Researchers say we could use light-powered chips to train AI

  • With artificial intelligence and large language models only getting more popular we need to find better ways to train AI and meet its computational requirements.
  • Researchers from the University of Pennsylvania have developed a chip that uses a novel manufacturing technique that uses light to complete AI tasks.
  • The silicon photonic chip would be faster, use less energy and would be more secure than existing solutions.

Despite all the advancements over the last two years, we are still in the early days of artificial intelligence and large language models. The fact is that research and development in this sphere is hamstrung by the limitations of existing hardware.

The other problem there is that when it comes to the energy requirements for AI computing, the demand is high. Unfortunately, AI arrives as multiple nations start battling with energy problems. So, to address the energy consumption and the limitations of the traditional silicon-based chips we use today, a group of researchers have suggested a novel idea – using light to improve the speed and efficiency of AI computing.

The silicon-photonic chip is the brainchild of a group led by Professor Nader Engheta. The chip uses light to provide the compute power needed for AI.

According to Engheta in a blog published by the University of Pennsylvania’s School for Engineering and Applied Sciences, the chip in question is 150 nanometers in size but only in certain areas of the chip. This uneven and varied surface allows for light to hit different parts of the chip. This means that calculations can happen at the speed of light and one couldn’t ask for something to be faster.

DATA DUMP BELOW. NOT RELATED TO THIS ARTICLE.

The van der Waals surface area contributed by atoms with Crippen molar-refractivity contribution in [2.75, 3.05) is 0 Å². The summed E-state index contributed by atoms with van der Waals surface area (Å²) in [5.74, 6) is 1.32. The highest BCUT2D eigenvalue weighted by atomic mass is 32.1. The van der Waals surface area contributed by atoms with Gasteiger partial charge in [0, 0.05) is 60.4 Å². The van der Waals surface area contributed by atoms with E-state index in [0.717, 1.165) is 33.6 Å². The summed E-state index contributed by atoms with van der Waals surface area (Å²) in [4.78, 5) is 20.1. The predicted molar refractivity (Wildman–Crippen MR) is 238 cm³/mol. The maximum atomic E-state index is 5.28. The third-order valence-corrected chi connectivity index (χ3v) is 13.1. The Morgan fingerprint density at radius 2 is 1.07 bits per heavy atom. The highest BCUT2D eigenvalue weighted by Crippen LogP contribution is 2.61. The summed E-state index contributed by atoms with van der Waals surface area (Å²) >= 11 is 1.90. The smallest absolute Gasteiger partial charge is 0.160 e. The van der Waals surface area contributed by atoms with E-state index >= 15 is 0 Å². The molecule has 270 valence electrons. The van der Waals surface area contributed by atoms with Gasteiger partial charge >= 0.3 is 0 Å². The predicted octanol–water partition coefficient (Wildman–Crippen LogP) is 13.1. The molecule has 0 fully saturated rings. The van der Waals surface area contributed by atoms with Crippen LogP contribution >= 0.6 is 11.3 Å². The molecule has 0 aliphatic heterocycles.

Ultimately, the speed at which computation can happen means that less energy is used and with predictions that the energy use of AI is only going up, this is good news.

What’s more, is that the design of this chip is ready for commercial applications. Associate professor in Electrical and System Engineering, Firooz Aflatouni who worked on this project says that the technique can even be used in GPUs as the design was restricted by what the foundry the researchers worked with was capable of doing.

However, as the Prof explains, this chip would likely work well as a part of a wider system rather than the sole piece of silicon in a system.

“They can adopt the Silicon Photonics platform as an add-on,” says Aflatouni, “and then you could speed up training and classification.”

The silicon photonic chip also has privacy benefits. As the compute speed happens at the speed of light there would no need to store data in working memory. While Aflatouni says that this essentially makes the chip nearly impossible to hack, we know that cybercriminals are a creative bunch and much like life, they will find a way.

The findings from the research have been published in Nature Photonics this month.

We’re extremely curious to see if silicon photonic chips make it to the mainstream. With chipmakers having to work harder to eke out extra hertz from silicon, using light to improve compute, secure data and reduce energy consumption is something the wider world of computing needs, not just AI.

[Image – Brian Kostiuk on Unsplash]


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